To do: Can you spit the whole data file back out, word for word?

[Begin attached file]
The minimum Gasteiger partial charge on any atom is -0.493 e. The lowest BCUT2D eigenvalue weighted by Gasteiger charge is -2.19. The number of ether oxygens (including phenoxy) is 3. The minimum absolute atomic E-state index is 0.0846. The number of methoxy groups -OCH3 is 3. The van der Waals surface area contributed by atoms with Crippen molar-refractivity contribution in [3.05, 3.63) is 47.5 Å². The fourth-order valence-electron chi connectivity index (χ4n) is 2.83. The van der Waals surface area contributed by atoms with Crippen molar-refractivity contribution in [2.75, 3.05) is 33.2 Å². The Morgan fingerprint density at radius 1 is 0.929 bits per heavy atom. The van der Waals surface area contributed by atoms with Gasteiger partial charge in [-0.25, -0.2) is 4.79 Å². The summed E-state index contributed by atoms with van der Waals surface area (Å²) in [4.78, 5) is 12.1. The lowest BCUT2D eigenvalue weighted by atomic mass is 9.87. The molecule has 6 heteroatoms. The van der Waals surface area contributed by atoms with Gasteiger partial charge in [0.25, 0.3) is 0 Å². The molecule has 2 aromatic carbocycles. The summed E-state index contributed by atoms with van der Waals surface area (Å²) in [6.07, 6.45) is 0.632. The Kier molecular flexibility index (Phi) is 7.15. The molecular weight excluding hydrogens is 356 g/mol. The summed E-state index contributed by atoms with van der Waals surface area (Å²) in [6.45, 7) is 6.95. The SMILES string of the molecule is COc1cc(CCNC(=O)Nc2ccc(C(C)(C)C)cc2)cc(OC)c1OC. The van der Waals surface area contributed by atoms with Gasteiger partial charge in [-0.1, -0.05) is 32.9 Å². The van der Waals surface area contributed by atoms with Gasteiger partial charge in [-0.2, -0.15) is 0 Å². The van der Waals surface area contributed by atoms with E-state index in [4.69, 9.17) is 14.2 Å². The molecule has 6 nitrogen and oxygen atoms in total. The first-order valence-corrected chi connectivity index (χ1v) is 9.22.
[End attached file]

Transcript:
The minimum Gasteiger partial charge on any atom is -0.493 e. The lowest BCUT2D eigenvalue weighted by Gasteiger charge is -2.19. The number of ether oxygens (including phenoxy) is 3. The minimum absolute atomic E-state index is 0.0846. The number of methoxy groups -OCH3 is 3. The van der Waals surface area contributed by atoms with Crippen molar-refractivity contribution in [3.05, 3.63) is 47.5 Å². The fourth-order valence-electron chi connectivity index (χ4n) is 2.83. The van der Waals surface area contributed by atoms with Crippen molar-refractivity contribution in [2.75, 3.05) is 33.2 Å². The Morgan fingerprint density at radius 1 is 0.929 bits per heavy atom. The van der Waals surface area contributed by atoms with Gasteiger partial charge in [-0.25, -0.2) is 4.79 Å². The summed E-state index contributed by atoms with van der Waals surface area (Å²) in [4.78, 5) is 12.1. The lowest BCUT2D eigenvalue weighted by atomic mass is 9.87. The molecule has 6 heteroatoms. The van der Waals surface area contributed by atoms with Gasteiger partial charge in [0.25, 0.3) is 0 Å². The molecule has 2 aromatic carbocycles. The summed E-state index contributed by atoms with van der Waals surface area (Å²) in [6.07, 6.45) is 0.632. The Kier molecular flexibility index (Phi) is 7.15. The molecular weight excluding hydrogens is 356 g/mol. The summed E-state index contributed by atoms with van der Waals surface area (Å²) in [6.45, 7) is 6.95. The SMILES string of the molecule is COc1cc(CCNC(=O)Nc2ccc(C(C)(C)C)cc2)cc(OC)c1OC. The van der Waals surface area contributed by atoms with Gasteiger partial charge in [-0.1, -0.05) is 32.9 Å². The van der Waals surface area contributed by atoms with Gasteiger partial charge in [-0.2, -0.15) is 0 Å². The van der Waals surface area contributed by atoms with E-state index in [4.69, 9.17) is 14.2 Å². The molecule has 6 nitrogen and oxygen atoms in total. The first-order valence-corrected chi connectivity index (χ1v) is 9.22.